Getting to the strategy end of the ride, staying with the strong wheels, I noticed something last night that I’d missed on my last ride.  There was a group that pulled and a group that was content with staying back allowing the others to pull – I was in the latter group two weeks ago and that’s why I found myself in a gap that I couldn’t bridge when I got dropped early in the ride.  I’ll attribute most of picking this up to reading three blogs:  The Blue Hen Cyclist, It’s All About The Legs and The Road To Cat 1.  They’re racers, all of them, and when they post about races, they each get into intricate details about their strategies in handling breakaways and bridging gaps – armed with that information I was able to look at the little details…  And the newest little nugget that I’d never considered:  Watching what the guys at the front do, not just the guy in front of me.  On that alone, I bridged several small gaps before they became insurmountable.  While others were dropping off of the pack, I stayed right with the main group.  As the miles ticked by, 4, 8, 12, 16…  I didn’t wait on anyone to catch up if I was back – if somebody was allowing a little gap to form, I checked my nine and shot by.  I did this, without realizing what I was doing, at least three crucial times.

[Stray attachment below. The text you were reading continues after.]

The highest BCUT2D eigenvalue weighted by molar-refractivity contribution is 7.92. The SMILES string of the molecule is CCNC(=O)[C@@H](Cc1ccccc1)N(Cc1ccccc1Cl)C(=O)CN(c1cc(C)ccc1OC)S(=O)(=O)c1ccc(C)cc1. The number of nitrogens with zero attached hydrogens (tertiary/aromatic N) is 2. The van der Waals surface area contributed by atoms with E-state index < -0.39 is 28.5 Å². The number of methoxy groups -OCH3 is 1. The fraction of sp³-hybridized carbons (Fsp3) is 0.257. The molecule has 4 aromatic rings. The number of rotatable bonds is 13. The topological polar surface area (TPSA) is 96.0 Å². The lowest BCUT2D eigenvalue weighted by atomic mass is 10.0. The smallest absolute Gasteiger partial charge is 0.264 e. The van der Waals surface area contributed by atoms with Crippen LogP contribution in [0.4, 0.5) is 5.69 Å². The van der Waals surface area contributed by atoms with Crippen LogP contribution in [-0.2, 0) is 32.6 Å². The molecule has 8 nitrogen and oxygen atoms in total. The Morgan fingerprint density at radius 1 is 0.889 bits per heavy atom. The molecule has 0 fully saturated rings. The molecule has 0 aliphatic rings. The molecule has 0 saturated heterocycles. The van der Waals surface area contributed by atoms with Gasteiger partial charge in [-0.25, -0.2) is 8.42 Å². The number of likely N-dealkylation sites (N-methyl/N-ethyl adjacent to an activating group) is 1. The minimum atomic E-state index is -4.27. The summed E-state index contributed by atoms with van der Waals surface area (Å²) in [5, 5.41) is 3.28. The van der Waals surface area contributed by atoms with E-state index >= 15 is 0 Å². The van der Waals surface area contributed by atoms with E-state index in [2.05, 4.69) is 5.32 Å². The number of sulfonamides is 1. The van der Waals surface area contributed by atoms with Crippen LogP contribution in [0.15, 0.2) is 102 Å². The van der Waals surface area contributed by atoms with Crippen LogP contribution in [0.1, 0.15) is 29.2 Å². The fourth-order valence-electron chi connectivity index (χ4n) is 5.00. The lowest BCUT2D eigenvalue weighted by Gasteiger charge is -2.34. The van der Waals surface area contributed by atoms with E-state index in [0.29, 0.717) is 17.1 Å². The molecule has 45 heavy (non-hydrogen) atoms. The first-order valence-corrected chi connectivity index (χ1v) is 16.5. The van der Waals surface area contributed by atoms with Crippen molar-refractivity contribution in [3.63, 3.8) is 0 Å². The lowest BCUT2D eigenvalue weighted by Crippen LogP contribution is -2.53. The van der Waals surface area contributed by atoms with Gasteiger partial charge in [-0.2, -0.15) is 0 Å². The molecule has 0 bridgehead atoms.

By the 16th mile we had a tight little group of about 12-15 guys, we were maintaining a 21.5-22 mph pace, my legs were feeling great and it was the first time, at the half-way point, that I really knew I could make it.  I was one happy camper – in fact, I felt a lot better than two weeks ago.  All of that hard work was paying off. Mile 17:  23.5 mph, 18:  26 mph, 19:  23.5 mph, 20 @ 20 mph (hilly section) and 21 back up to 24 mph…  Twelve to go and I was still feeling great – I had plenty of legs!